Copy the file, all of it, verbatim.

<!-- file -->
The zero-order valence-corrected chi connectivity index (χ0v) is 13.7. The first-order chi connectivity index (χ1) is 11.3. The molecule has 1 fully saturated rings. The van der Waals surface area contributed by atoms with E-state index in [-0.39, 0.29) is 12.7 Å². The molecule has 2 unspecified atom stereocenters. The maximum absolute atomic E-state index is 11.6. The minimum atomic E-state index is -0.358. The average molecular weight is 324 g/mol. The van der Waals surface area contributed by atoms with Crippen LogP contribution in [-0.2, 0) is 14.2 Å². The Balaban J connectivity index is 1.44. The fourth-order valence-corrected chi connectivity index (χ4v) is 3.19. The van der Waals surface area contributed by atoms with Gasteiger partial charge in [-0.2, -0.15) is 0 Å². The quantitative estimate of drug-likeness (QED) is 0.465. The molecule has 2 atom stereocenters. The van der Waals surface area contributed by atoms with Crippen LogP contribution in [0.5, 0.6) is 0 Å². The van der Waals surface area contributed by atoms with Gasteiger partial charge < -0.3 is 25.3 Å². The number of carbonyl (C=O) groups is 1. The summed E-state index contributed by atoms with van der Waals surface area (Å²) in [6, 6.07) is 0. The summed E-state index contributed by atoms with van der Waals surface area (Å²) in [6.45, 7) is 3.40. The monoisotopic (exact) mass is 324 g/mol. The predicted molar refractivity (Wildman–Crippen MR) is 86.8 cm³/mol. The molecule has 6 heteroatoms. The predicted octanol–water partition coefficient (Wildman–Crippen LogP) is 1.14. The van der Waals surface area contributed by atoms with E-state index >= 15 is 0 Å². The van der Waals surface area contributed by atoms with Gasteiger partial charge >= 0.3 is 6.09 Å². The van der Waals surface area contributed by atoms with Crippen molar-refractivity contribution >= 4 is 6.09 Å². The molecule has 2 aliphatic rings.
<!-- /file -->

The zero-order valence-corrected chi connectivity index (χ0v) is 13.7. The first-order chi connectivity index (χ1) is 11.3. The molecule has 1 fully saturated rings. The van der Waals surface area contributed by atoms with E-state index in [-0.39, 0.29) is 12.7 Å². The molecule has 2 unspecified atom stereocenters. The maximum absolute atomic E-state index is 11.6. The minimum atomic E-state index is -0.358. The average molecular weight is 324 g/mol. The van der Waals surface area contributed by atoms with Crippen LogP contribution in [-0.2, 0) is 14.2 Å². The Balaban J connectivity index is 1.44. The fourth-order valence-corrected chi connectivity index (χ4v) is 3.19. The van der Waals surface area contributed by atoms with Gasteiger partial charge in [-0.2, -0.15) is 0 Å². The quantitative estimate of drug-likeness (QED) is 0.465. The molecule has 2 atom stereocenters. The van der Waals surface area contributed by atoms with Crippen LogP contribution in [0.5, 0.6) is 0 Å². The van der Waals surface area contributed by atoms with Gasteiger partial charge < -0.3 is 25.3 Å². The number of carbonyl (C=O) groups is 1. The summed E-state index contributed by atoms with van der Waals surface area (Å²) in [6, 6.07) is 0. The summed E-state index contributed by atoms with van der Waals surface area (Å²) in [6.45, 7) is 3.40. The monoisotopic (exact) mass is 324 g/mol. The predicted molar refractivity (Wildman–Crippen MR) is 86.8 cm³/mol. The molecule has 6 heteroatoms. The predicted octanol–water partition coefficient (Wildman–Crippen LogP) is 1.14. The van der Waals surface area contributed by atoms with E-state index >= 15 is 0 Å². The van der Waals surface area contributed by atoms with Gasteiger partial charge >= 0.3 is 6.09 Å². The van der Waals surface area contributed by atoms with Crippen molar-refractivity contribution >= 4 is 6.09 Å². The molecule has 2 aliphatic rings.